Either decision can be justified. It becomes more apparent if you were told that you we were going to run this scenario several number of times.

The key to allowing probability theory to work in your favor is having enough opportunities for probability theory to take effect.

If there is a 70 per cent chance of an event occurring, it may not happen on the first instance, or the second, but given enough opportunities, that outcome will occur close to 70 per cent of the time.

Let’s say this scenario was run some 200 times, and you chose the 70 per cent chance of winning Dh4,000 option each time.

Then there is a very high likelihood that you would end up with close to Dh280,000. This is calculated as follows: Expected Value = 0.70 x Dh2,000 x 200 = Dh280,000

## The key to allowing probability theory to work in your favor is having enough opportunities for probability theory to take effect.

What do you take away from this?
In the long run this option is much more profitable than choosing to receive the guaranteed Dh2,000 each time, which would leave you with Dh200,000 after 200 rounds.

Probability theory never plays out over one event, or even a few. When this scenario is played only once, it is understandable for holding onto the Dh2,000 and not gambling it away as some cash is better than none.

But as an investor if you chose the guaranteed Dh2,000 each time, there is a much lower probability to achieving long-term financial success.

So, being a successful investor boils down to understanding the nature of decisions under uncertainty, and that is governed by basic probability theory.

## Being a successful investor boils down to understanding the nature of decisions under uncertainty!

### Real world probabilities not an exact science

Although we went through in detail the exact nature of how probabilities work with regard to investing, in the real world working with exact probabilities is unheard of. Instead, all we have to go on are subjective probabilities.

What are subjective probabilities?
Subjective probabilities are based not on the actual odds of an event occurring, but on the probabilities an individual uniquely assigns to an event occurring.

Subjective probabilities are unique to the person making them. This carries two implications. First, recognize that the probabilities you assign to various outcomes will be different than that of others.

Second, the accuracy of the probabilities you or anyone else assigns is based entirely on your knowledge and experience. The more you know, the more accurately you will be able to forecast the likelihood that certain outcomes will occur.

### Real world illustration on how probability applies to business decisions

Let's say the executives of a food company must decide whether to launch a new packaged cereal and they need to then submit a paln to management.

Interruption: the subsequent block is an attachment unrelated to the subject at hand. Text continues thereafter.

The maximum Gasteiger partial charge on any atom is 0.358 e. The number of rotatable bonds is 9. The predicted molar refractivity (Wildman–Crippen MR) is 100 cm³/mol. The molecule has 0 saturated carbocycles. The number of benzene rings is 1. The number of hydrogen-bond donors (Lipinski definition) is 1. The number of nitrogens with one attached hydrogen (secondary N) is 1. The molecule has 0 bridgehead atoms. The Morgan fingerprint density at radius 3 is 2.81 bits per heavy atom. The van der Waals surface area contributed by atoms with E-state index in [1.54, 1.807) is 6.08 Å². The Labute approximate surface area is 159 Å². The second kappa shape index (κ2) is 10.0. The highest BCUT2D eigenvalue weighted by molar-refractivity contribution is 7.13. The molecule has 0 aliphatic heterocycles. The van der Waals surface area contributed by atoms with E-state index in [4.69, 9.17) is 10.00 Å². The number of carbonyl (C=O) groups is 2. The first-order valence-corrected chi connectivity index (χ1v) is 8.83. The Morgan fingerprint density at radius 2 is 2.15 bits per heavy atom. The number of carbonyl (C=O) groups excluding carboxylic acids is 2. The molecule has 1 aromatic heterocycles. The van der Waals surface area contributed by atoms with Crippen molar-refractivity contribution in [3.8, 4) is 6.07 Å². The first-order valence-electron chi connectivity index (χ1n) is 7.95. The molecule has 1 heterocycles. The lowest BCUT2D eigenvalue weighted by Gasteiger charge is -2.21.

They have come to a conclusion that five factors are the deciding variables: advertising and promotion expense, total cereal market, share of market for this product, operating costs, and new capital investment.

## On the basis of the “most likely” estimate for each of these variables, the picture looks very bright-a healthy 30 per cent return.

On the basis of the “most likely” estimate for each of these variables, the picture looks very bright-a healthy 30 per cent return. This future, however, depends on whether each of these estimates actually comes true.

If each of these educated guesses has, for example, a 60 per cent chance of being correct, there is only a minimal chance that all five will be correct. So the “expected” return actually depends on a rather unlikely coincidence.

Decision makers need to know a great deal more
The decision makers need to know a great deal more about the other values used to make each of the five estimates, learning about what they stand to gain or lose from various combinations of these values.

This simple example illustrates that the rate of return actually depends on a specific combination of values of a great many different variables.

Thus predicting a single most likely rate of return gives precise numbers that do not tell the whole story.

The expected rate of return represents only a few points of possible combinations of future happenings.

## Predicting a single most likely rate of return gives precise numbers that do not tell the whole story.

It is a bit like trying to predict the outcome in a dice game by saying that the most likely outcome is a 7. The description is incomplete because it does not tell us about all the other things that could happen.

Applying the concept to a business environment can get increasingly complex!
For instance, in some dice games we normally see the odds on throws of two dice having 6 sides each. Now imagine a scenario supposing that each of six sides of the dice has another 100 sides.

This is a situation more comparable to business investment, where the company’s market share might become any 1 of 100 different sizes and where there are factors such as pricing, promotion, and so on that can affect the outcome. Beware of hidden fees for savings plans that could eat away from your retirement nest egg. Image Credit: Stock photo

## Investors should embrace probabilities to help improve decision making, especially when it comes to investments.

But remember investors can be irrational – such as the tendency to neglect probabilities when considering extreme scenarios, and our tendency to either give too much importance or ignore small probabilities.

Use of probability is more of a measure of confidence, than a precise science!
Applying specific probabilities to a range of scenarios can appear overly scientific – what does it mean to believe the likelihood of an event is 17 per cent?

This view, however, misses the value of applying probabilities. Its use is not as a precise figure but as a measure of confidence and a means to monitor how our views evolve through time.

The notion, however, that we should not talk about probability because we have limitations in this regard is entirely spurious.